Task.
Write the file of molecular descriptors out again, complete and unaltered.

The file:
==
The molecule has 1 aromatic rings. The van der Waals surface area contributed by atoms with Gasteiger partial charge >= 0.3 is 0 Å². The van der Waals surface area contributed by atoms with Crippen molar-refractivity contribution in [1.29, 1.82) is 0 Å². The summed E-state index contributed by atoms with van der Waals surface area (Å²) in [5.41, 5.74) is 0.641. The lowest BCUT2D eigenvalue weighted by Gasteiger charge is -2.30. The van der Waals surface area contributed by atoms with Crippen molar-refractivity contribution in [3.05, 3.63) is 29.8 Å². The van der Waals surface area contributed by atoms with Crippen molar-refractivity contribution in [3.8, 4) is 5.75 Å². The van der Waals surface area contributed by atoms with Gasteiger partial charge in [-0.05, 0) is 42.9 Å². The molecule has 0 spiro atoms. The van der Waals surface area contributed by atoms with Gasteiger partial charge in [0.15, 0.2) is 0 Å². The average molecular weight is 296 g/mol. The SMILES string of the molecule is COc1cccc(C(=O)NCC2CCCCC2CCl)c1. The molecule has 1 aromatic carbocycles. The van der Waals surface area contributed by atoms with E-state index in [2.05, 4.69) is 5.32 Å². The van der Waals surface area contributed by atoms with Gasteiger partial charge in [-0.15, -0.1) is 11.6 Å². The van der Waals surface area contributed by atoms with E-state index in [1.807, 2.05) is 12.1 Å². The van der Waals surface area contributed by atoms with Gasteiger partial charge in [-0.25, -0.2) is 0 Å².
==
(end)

The molecule has 1 aromatic rings. The van der Waals surface area contributed by atoms with Gasteiger partial charge >= 0.3 is 0 Å². The van der Waals surface area contributed by atoms with Crippen molar-refractivity contribution in [1.29, 1.82) is 0 Å². The summed E-state index contributed by atoms with van der Waals surface area (Å²) in [5.41, 5.74) is 0.641. The lowest BCUT2D eigenvalue weighted by Gasteiger charge is -2.30. The van der Waals surface area contributed by atoms with Crippen molar-refractivity contribution in [3.05, 3.63) is 29.8 Å². The van der Waals surface area contributed by atoms with Crippen molar-refractivity contribution in [3.8, 4) is 5.75 Å². The van der Waals surface area contributed by atoms with Gasteiger partial charge in [-0.05, 0) is 42.9 Å². The molecule has 0 spiro atoms. The van der Waals surface area contributed by atoms with Gasteiger partial charge in [0.15, 0.2) is 0 Å². The average molecular weight is 296 g/mol. The SMILES string of the molecule is COc1cccc(C(=O)NCC2CCCCC2CCl)c1. The molecule has 1 aromatic carbocycles. The van der Waals surface area contributed by atoms with E-state index in [2.05, 4.69) is 5.32 Å². The van der Waals surface area contributed by atoms with Gasteiger partial charge in [-0.15, -0.1) is 11.6 Å². The van der Waals surface area contributed by atoms with E-state index in [1.807, 2.05) is 12.1 Å². The van der Waals surface area contributed by atoms with Gasteiger partial charge in [-0.25, -0.2) is 0 Å².